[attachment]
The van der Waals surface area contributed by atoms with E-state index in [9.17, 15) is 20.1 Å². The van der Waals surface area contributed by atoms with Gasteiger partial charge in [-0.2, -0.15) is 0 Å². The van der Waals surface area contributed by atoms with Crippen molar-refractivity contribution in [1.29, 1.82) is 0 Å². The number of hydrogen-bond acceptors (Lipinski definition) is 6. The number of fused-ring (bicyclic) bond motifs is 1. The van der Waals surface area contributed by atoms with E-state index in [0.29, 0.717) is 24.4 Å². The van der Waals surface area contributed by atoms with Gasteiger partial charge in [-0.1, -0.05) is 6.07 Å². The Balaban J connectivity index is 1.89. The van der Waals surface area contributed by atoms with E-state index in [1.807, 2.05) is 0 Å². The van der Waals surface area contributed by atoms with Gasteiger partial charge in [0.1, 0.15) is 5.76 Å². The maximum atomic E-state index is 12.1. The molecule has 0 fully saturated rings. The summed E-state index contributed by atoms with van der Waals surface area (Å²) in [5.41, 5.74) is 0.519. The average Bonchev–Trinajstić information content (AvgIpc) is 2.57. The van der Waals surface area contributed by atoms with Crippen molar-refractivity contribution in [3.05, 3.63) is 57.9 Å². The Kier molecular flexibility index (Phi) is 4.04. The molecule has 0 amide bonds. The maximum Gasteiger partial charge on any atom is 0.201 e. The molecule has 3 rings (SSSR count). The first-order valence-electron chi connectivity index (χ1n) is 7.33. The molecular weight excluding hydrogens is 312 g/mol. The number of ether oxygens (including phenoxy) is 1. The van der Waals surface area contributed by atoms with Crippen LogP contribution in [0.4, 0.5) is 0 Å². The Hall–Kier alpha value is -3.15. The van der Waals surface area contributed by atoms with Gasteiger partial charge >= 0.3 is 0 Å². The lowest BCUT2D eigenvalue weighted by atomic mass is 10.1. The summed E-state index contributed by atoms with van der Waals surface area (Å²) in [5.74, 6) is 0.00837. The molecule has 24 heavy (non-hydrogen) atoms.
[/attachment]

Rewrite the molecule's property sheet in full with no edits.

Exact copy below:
The van der Waals surface area contributed by atoms with E-state index in [9.17, 15) is 20.1 Å². The van der Waals surface area contributed by atoms with Gasteiger partial charge in [-0.2, -0.15) is 0 Å². The van der Waals surface area contributed by atoms with Crippen molar-refractivity contribution in [1.29, 1.82) is 0 Å². The number of hydrogen-bond acceptors (Lipinski definition) is 6. The number of fused-ring (bicyclic) bond motifs is 1. The van der Waals surface area contributed by atoms with E-state index in [0.29, 0.717) is 24.4 Å². The van der Waals surface area contributed by atoms with Gasteiger partial charge in [-0.1, -0.05) is 6.07 Å². The Balaban J connectivity index is 1.89. The van der Waals surface area contributed by atoms with E-state index in [1.807, 2.05) is 0 Å². The van der Waals surface area contributed by atoms with Gasteiger partial charge in [0.1, 0.15) is 5.76 Å². The maximum atomic E-state index is 12.1. The molecule has 0 fully saturated rings. The summed E-state index contributed by atoms with van der Waals surface area (Å²) in [5.41, 5.74) is 0.519. The average Bonchev–Trinajstić information content (AvgIpc) is 2.57. The van der Waals surface area contributed by atoms with Crippen molar-refractivity contribution in [3.05, 3.63) is 57.9 Å². The Kier molecular flexibility index (Phi) is 4.04. The molecule has 0 amide bonds. The maximum Gasteiger partial charge on any atom is 0.201 e. The molecule has 3 rings (SSSR count). The first-order valence-electron chi connectivity index (χ1n) is 7.33. The molecular weight excluding hydrogens is 312 g/mol. The number of ether oxygens (including phenoxy) is 1. The van der Waals surface area contributed by atoms with Crippen LogP contribution in [0.4, 0.5) is 0 Å². The Hall–Kier alpha value is -3.15. The van der Waals surface area contributed by atoms with Gasteiger partial charge >= 0.3 is 0 Å². The lowest BCUT2D eigenvalue weighted by atomic mass is 10.1. The summed E-state index contributed by atoms with van der Waals surface area (Å²) in [5.74, 6) is 0.00837. The molecule has 24 heavy (non-hydrogen) atoms.